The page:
On why I left the church, and how I came back…

When I was a freshman in college, I walked away from God and the church. Actually, I’d say I ran away screaming.

My first six months of college I attended a campus Christian group. We would meet every week, discuss the Bible and hang out. Then, one week we started talking about judgment. No, I don’t mean we talked about how we will be judged, or salvation. We didn’t talk about being saved through grace, or acts, or some other theological debate. I mean, the group of people I was sitting with started discussing who was going to heaven and who was going to hell. I thought that was bullshit.

I was so offended by the conversation that I left and didn’t come back to God for about seven years.

My falling off started small, but grew over time. I began doubting God’s existence. I wondered how a gracious God could create a world with so much bullshit. I was angry that I suffered from depression and had experienced so much loss, while other people seemed happy and full of life. I stopped attending church. I never read the Bible. I stopped praying. I stopped believing. If you asked me if I believed in God, I would have told you ‘Hell, no!’

The thing about God’s voice, is that once you’re really heard it – it is impossible to stay away. Although I thought I had left everything I once knew about Christianity, God still wanted me.

After seven years, my life started turning to shit. My now ex-husband was going to leave me. Graduate school was terrible. I was suffering from three solid years of depression. I felt like I had nothing left.

I got into my car and decided I was going to drive it off of a bridge. I started driving around looking for a place where I could gather enough speed, and where I could drive off without hurting anyone else.

But then I heard something. Something was telling me that this didn’t have to be the answer. Instead of driving my car off the bridge, I called a suicide hotline. The woman on the other end, whose name I don’t even remember, saved my life. She convinced me to call my brother. My brother came and got me.

Two days later, I started going to church again. I googled the church that was closest to me, and just started going. I was terrified that someone in the church would be able to see that I had been fighting for team atheist, and that they’d throw me out. No one did that.

I use to think my journey was beautiful and unique. I guess in some ways it is, because it is mine. However, since time has passed I’ve talked to at least a dozen people who’ve followed a similar path. I think a lot of people leave the church because people within the church are shitty to them.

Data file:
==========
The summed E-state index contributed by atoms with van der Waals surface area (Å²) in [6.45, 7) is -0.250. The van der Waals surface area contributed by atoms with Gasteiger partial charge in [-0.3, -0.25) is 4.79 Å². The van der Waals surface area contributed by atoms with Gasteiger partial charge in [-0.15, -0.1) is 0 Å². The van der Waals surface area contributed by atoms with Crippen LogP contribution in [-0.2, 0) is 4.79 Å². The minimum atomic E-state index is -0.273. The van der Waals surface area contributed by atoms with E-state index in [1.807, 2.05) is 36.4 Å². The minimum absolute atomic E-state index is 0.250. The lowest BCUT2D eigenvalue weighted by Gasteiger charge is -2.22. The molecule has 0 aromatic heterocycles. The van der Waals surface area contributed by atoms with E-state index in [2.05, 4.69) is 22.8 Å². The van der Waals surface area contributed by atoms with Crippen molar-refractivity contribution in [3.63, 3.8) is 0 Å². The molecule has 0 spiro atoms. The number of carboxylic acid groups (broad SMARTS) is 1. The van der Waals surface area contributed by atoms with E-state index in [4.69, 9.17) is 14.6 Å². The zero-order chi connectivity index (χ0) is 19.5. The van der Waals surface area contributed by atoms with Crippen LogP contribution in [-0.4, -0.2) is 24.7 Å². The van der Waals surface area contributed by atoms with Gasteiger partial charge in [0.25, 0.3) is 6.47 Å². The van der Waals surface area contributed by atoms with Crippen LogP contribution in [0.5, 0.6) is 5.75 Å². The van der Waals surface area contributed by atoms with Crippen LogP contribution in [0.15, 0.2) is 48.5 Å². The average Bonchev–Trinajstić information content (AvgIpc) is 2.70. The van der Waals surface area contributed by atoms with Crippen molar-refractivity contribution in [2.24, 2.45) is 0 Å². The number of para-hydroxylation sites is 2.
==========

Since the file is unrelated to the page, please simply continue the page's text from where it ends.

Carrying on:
For some strange reason, growing up going to church, I always had this weird idea that church-goers were somehow better people. After over twenty years of going to church, I now see how naïve that is. I do think that churches need to do more to let people know that Christians are not perfect, and that pastors are people who sometimes fuck up. After attending church for a few decades I hope I’m a better person. Even if I’m better, I’m never going to be perfect. No matter how hard I try, I’m probably going to do something that hurts someone.

Churches are full of people. And sometimes people are really crappy. Hopefully, churches can be a safer (safer than work or home) place where we can turn to each other in our times of need. But sometimes, churches fail.

When you are crapped on in church, it is easy to look at the church and blame God for the problem. It is also easy to think all Christians are as terrible as the person/people that treated you poorly.

I’ve found that when I talk to a crappy sales person from a company I often think that the cruddy sales person IS the company. The number one reason people don’t return to a restaurant is a bad waiter. And the main reason people leave a company is a bad boss. Does a bad waiter mean the whole restaurant is terrible? Does a bad boss mean the whole company is worthless?

If you identify as a Christian, and you treat someone like a jerk, it is probable that the person you treated poorly will think that you are representative of all Christians.

I was able to come back to church because I was able to make an important distinction. Going to church is a lot like going to a gym. Some people are going to be really fit, healthy, and in shape. But there are also going to be a lot of people that are unfit, and need to spend a lot of time getting in shape. We don’t go to church because we are perfect. We go to church because we are hoping to get better. If we all had to be perfect in order to meet Jesus, none of us would be good enough.

If you’re reading this, and someone within the church has hurt you – I want to tell you that I’m sorry for that. I’m sorry that someone hurt you. That sucks.

If you’re reading this, and I’ve hurt you – I am sorry for that as well. I’m sorry I was a crappy person.

In the campus Christian group, those people were just being jerks that day. It doesn’t mean they are terrible people. It certainly doesn’t mean God is terrible.

At the end of the day, the most important thing, is that you are a child of God and God loves you. No matter what you’ve done, and no matter what others have done to you, God loves you. In a perfect world we would always be examples of Christ. We would let other people be themselves. We would hold each other when we are in pain. We would protect each other, help each other grow, we would be safe places in a storm. But we are people, and we will fail.

No matter where you are, if you’ve ever heard the voice of God – He is calling to you. He wants you to hear Him. He needs you. And if you’ve ever heard the calling, you know that you need Him too.
From the day my husband and I were baptized.

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